One of the most important concepts that I had to learn when taking chemistry, in order to succeed in the quantitative aspect of the subject, was the meaning of significant figures and how they are used in chemistry.
When doing any calculation in chemistry, you will become familiar with the number of significant figures, or the the number of digits that are reported for the value of a quantity that has been either measured or calculated, which serves to indicate the precision of the value (Ebbing and Gammon 2009). When it comes to significant figures, there are a set of rules that are very important to follow, per Ebbing and Gammon:- Zeros at the beginning of a number are NOT significant digits. In some cases, zeros at the end of a number may also be insignificant. As an example, the values 0.32 cm, 3.4 cm, and 0.0000000033 cm all have 2 significant figures.
- Zeros at the end of a number that are preceded by a decimal point are significant figures. For instance, 3.30 cm, 3.00 cm, and 30.0 cm all have three significant figures.
- Zeros at the end of a number can be significant or insignificant. For instance, in the value 300 cm, there can be one, two, or three significant figures. If, however, the value was written as 300. cm, there three significant figures precisely. The decimal point at the end of the value makes the zeros significant in this case.
- And, as a note, to remove any uncertainty about the significance of zeros in a value, you can always write numbers using scientific notation.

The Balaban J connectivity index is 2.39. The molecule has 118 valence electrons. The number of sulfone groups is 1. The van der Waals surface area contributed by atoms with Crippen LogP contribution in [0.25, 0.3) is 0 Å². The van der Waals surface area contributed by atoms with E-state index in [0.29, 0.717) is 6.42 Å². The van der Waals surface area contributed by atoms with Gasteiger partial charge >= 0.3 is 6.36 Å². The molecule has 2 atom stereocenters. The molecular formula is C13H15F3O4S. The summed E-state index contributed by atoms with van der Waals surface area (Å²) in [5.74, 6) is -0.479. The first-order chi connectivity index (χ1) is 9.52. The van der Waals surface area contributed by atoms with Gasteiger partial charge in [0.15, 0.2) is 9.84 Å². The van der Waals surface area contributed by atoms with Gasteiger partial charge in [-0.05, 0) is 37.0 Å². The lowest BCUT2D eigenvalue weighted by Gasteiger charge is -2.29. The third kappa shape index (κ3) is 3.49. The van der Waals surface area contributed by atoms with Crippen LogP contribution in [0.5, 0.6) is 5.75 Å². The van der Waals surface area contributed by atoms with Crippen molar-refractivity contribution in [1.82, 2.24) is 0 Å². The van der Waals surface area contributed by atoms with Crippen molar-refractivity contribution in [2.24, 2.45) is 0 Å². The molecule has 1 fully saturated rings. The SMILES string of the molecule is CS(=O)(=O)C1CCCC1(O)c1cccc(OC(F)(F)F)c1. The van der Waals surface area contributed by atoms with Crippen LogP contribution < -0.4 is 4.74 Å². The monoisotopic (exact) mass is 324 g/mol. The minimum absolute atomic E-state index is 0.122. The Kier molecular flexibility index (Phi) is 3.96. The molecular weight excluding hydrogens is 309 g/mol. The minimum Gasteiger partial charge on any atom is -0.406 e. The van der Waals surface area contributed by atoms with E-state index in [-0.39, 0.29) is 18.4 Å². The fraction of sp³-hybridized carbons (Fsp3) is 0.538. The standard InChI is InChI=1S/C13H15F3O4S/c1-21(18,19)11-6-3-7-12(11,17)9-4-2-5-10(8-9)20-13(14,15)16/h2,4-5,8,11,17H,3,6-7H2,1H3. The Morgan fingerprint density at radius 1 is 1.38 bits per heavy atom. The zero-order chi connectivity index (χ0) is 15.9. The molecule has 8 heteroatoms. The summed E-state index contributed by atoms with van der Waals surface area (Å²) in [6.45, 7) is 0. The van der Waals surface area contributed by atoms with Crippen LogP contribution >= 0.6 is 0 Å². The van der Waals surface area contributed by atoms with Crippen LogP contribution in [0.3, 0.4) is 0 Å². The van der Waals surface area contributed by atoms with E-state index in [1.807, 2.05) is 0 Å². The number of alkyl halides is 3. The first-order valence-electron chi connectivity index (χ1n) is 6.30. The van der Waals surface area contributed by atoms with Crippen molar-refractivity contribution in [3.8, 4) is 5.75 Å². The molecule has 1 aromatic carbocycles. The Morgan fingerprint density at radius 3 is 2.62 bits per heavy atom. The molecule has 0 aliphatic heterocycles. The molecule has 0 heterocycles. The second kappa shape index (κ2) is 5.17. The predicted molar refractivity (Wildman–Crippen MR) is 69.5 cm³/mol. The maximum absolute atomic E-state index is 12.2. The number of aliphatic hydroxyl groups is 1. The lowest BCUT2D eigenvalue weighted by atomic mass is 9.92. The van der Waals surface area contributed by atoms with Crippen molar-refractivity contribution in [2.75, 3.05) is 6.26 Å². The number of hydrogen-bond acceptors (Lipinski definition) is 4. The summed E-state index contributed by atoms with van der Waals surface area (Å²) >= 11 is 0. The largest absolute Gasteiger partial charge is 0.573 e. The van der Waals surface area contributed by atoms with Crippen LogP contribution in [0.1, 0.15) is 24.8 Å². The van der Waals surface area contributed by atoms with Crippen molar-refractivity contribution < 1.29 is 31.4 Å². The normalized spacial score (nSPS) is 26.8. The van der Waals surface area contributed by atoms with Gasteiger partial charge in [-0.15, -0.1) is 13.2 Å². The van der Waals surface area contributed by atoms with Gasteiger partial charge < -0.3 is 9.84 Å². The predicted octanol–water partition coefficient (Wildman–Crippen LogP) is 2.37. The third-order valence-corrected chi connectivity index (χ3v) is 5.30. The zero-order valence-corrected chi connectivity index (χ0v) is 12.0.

Although you are sure to have studied scientific notation in elementary school, I’ll review this here because it will come in handy. When scientific notation is employed, a number is expressed as some number A multiplied by 10 to the power of n, where A is defined as a number with a single nonzero digit to the left of the decimal point, and n is an integer, or whole number. Let’s convert represent some numbers using the scientific notation. 300 cm would be represented as 3.0 x 10^2 cm if you were aiming for precision to two significant figures; 3.00 x 10^2 cm if you were aiming for precision to three significant figures, and so on… (Ebbing and Gammon 2009). Very small quantities can also be represented using scientific notation, such as 3.0 x 10^-4 cm, which is 0.00030 when written out fully, and there are two significant figures in this number, because according to rule one, zeros at the beginning of a number are not significant figures.In the next post, I will present some more rules on significant figures related to the calculations we will soon be doing in chemistry. These posts are truly the difference between earning an A and an F on an exam (if your professor is/was anything like mine was). Many professors, such as my professor, will stress this concept greatly and will continue to do so even as you are well into performing calculations in chemistry. Even if you do a very advanced calculation and get the correct answer, if you do not apply the rules of significant figures, you can lose lots of points, so always be careful and observant when submitting your final answers to questions.
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